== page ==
Trigger Warning: 14 Ways You Can Support a Domestic Violence Survivor
October is Domestic Violence Awareness Month. Learn how you can be an ally.
- Initiate a conversation in private, and when you have enough time to talk at length, but only if they want to. The first step is always to Start the Conversation.
- Don’t label it. The words domestic violence, victim and survivor can be overwhelming. Unless the person you’re talking to uses those words, it’s best not to mention them. Instead, talk about resources and support.
- Let go of any expectations you have that there is a quick fix. Not doing anything may very well be the safest thing they can do at any given time.
- Challenge false attitudes and beliefs that you may have about domestic or sexual violence.
- Believe victims and let them know that you do. If you know the person who has or is abusing them, it may be hard to believe they are capable of abuse but remember that abusers typically act differently in public than in private.
- Listen to what they tell you. Avoid making judgments and giving advice. They will let you know what they need.
- Refer them to a service provider who can supply necessary medical attention, counseling or emotional support, safety planning, housing and a safe place to discuss options.
- Build on their strengths. Point out how well they have been able to cope, solve problems, and show courage and determination.
- Validate feelings. It is common for victims to have conflicting feelings—love and fear, guilt and anger, hope and sadness. Let them know that these feelings are normal.
- Avoid victim-blaming. Tell the victim that the abuse is not their fault.
- Take it seriously. If you are concerned about their safety, tell them you are concerned without judgment. Simply say, “Your situation sounds dangerous, and I’m concerned about your safety.”
- Offer help. Offer specific forms of help and information, such as providing childcare, driving them to appointments, or assisting with pets.
- Give them control. Abuse and assault take control away from victims. Support their decisions about who to tell, what steps to take, and what types of support they need. Ask before offering physical support such as hugs and be upfront about what support you can and cannot provide. This allows them to take control of their safety and next steps.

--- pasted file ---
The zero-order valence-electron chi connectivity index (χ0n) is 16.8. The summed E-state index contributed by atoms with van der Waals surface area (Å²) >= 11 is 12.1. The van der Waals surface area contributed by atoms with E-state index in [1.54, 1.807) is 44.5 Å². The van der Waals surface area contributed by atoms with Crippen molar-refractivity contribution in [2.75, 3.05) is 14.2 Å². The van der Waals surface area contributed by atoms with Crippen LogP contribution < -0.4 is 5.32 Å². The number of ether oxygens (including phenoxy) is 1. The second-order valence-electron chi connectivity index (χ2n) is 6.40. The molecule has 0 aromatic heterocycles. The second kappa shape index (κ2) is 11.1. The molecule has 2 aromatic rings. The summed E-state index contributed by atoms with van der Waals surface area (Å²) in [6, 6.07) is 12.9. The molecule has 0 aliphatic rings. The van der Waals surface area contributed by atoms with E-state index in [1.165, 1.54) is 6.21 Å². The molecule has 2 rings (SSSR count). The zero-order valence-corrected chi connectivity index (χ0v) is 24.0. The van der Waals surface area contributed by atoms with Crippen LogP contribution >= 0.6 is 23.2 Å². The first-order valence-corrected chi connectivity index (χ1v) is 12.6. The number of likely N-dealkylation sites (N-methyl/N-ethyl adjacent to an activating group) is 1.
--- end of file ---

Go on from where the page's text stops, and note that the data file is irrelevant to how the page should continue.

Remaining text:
- Support and respect their decisions. Remember that there are risks with every decision a victim makes. There is no one way an individual must react to abuse or assault. If you really want to be helpful, be patient and respect their decisions, even if you don’t agree with them.
When most people think about domestic violence, they think about physical abuse. But there are many tactics that abusive partners may use to stay in control. It is important to support survivors and keep a keen eye on the ways he or she is being affected.
- Emotional abuse
- Psychological abuse
- Sexual abuse
- Technology-assisted abuse
- Financial abuse
- Spiritual and cultural abuse
- Using children and pets
- Exerting dominance and privilege
- Threats, coercion and intimidation
The HOPE Program at Chesapeake Regional Healthcare has helped more than 180 patients, clients and families with domestic violence and/or intimate partner violence concerns since its inception in 2020. We assist with Emergency Protective Orders, help survivors understand the criminal justice process, and supply court accompaniment, crisis funds, mental health services, safe cell phones, emergency shelter placement, ongoing support and advocacy.
If you, or someone you know is in crisis, the HOPE Program at Chesapeake Regional can be reached 24/7 at 757-407-3939 or by email: HOPEprogram@chesapeakeregional.com.
Meredith Noha is the Interpersonal Violence Program Coordinator with the Healing Opportunities Providing Empowerment (HOPE) Program at Chesapeake Regional Healthcare.